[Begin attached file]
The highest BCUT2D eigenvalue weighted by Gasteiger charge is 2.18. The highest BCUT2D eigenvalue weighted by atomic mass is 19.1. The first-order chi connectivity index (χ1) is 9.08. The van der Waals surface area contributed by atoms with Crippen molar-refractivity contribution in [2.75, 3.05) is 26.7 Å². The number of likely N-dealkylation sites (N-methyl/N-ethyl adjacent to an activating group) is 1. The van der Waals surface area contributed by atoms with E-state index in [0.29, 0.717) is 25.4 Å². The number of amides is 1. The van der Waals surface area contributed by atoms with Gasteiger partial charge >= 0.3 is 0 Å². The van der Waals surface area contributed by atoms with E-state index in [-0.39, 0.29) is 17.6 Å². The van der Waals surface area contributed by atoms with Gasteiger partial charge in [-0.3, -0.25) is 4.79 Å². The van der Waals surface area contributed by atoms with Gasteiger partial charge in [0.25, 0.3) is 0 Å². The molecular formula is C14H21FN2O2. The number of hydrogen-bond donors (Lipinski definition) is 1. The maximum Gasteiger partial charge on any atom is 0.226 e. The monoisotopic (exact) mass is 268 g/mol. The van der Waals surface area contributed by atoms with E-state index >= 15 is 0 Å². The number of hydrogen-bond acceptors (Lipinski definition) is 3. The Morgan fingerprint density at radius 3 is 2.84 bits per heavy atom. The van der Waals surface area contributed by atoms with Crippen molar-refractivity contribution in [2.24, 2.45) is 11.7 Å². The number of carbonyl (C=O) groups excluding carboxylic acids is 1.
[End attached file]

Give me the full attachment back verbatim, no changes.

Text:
The highest BCUT2D eigenvalue weighted by Gasteiger charge is 2.18. The highest BCUT2D eigenvalue weighted by atomic mass is 19.1. The first-order chi connectivity index (χ1) is 9.08. The van der Waals surface area contributed by atoms with Crippen molar-refractivity contribution in [2.75, 3.05) is 26.7 Å². The number of likely N-dealkylation sites (N-methyl/N-ethyl adjacent to an activating group) is 1. The van der Waals surface area contributed by atoms with E-state index in [0.29, 0.717) is 25.4 Å². The number of amides is 1. The van der Waals surface area contributed by atoms with Gasteiger partial charge >= 0.3 is 0 Å². The van der Waals surface area contributed by atoms with E-state index in [-0.39, 0.29) is 17.6 Å². The van der Waals surface area contributed by atoms with Gasteiger partial charge in [-0.3, -0.25) is 4.79 Å². The van der Waals surface area contributed by atoms with Gasteiger partial charge in [0.25, 0.3) is 0 Å². The molecular formula is C14H21FN2O2. The number of hydrogen-bond donors (Lipinski definition) is 1. The maximum Gasteiger partial charge on any atom is 0.226 e. The monoisotopic (exact) mass is 268 g/mol. The van der Waals surface area contributed by atoms with E-state index >= 15 is 0 Å². The number of hydrogen-bond acceptors (Lipinski definition) is 3. The Morgan fingerprint density at radius 3 is 2.84 bits per heavy atom. The van der Waals surface area contributed by atoms with Crippen molar-refractivity contribution in [2.24, 2.45) is 11.7 Å². The number of carbonyl (C=O) groups excluding carboxylic acids is 1.